• Compass - This may seem a bit old fashioned, but a quality compass is still an incredibly useful tool. When cell service isn’t an option, how will you find your way around? A small compass and an understanding of your surroundings will ensure that you can find your way when all else fails.
  • Flashlight - Even if you don’t plan to be out in the back country past dark, pack a flashlight. Things happen and plans change. If you’re in an unfamiliar part of the woods with no lights, things can go bad fast. Don’t like to carry one? Try a headlamp to keep your hands free.
  • Emergency Blanket - Also known as space-blankets (originally designed by NASA), this compact/light weight item should live in everybody’s bag. The thin mylar sheet works to trap in heat or reflect it making it extremely versatile. It can also double as a make-shift shelter to keep you protected from the elements.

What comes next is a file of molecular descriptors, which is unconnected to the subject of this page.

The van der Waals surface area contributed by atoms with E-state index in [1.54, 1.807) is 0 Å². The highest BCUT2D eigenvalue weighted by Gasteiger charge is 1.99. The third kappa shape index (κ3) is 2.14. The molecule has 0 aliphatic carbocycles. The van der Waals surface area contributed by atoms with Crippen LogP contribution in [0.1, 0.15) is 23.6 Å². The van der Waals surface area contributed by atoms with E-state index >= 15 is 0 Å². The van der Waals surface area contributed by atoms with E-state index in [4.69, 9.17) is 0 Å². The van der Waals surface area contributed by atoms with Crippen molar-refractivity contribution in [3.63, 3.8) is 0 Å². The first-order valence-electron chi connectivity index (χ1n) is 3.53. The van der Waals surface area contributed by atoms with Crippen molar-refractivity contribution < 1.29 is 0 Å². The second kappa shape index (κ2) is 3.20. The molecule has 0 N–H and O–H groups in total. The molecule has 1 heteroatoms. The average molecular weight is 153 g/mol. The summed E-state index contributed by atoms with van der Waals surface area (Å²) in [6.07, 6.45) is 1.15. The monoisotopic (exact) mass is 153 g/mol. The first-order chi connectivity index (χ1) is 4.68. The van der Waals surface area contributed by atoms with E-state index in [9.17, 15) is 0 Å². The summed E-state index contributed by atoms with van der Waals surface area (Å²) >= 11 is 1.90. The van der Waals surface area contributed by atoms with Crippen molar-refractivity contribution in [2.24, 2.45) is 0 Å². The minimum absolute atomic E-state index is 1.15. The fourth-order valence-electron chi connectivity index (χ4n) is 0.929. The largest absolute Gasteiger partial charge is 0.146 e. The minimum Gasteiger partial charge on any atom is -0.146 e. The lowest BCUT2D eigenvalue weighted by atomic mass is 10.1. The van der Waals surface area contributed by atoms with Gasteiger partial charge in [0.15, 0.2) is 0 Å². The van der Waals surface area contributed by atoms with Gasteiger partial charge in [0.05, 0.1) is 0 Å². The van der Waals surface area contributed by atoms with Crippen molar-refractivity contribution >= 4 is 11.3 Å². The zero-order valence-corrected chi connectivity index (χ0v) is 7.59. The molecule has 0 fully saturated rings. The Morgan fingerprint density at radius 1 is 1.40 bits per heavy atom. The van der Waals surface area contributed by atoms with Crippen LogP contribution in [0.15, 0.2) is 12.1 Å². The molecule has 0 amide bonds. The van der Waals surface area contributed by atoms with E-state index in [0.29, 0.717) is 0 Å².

Both the medical and preparedness items listed here are considered to be the minimum a person should take with them.  They are not intended to be the only things or to suggest that you do not need anything else.  You can find good information locally at:

  • Yeagers, 3101 Northwest Ave, Bellingham, WA  98225, 360.733.1080
  • REI, 400 36th St, Bellingham, WA  98225, 360.647.8955
  • American Alpine Institute, 1515 12th St, Bellingham, WA  98225, 360.671.1505


Information concerning face coverings and other protective actions can be found on the Whatcom County Health Department Website.

These Daily Briefings on Incidents, Advisories, Watches and Warnings, current weather and Emergency Management tips are published Monday through Friday, as well as during times of increased awareness or actual events.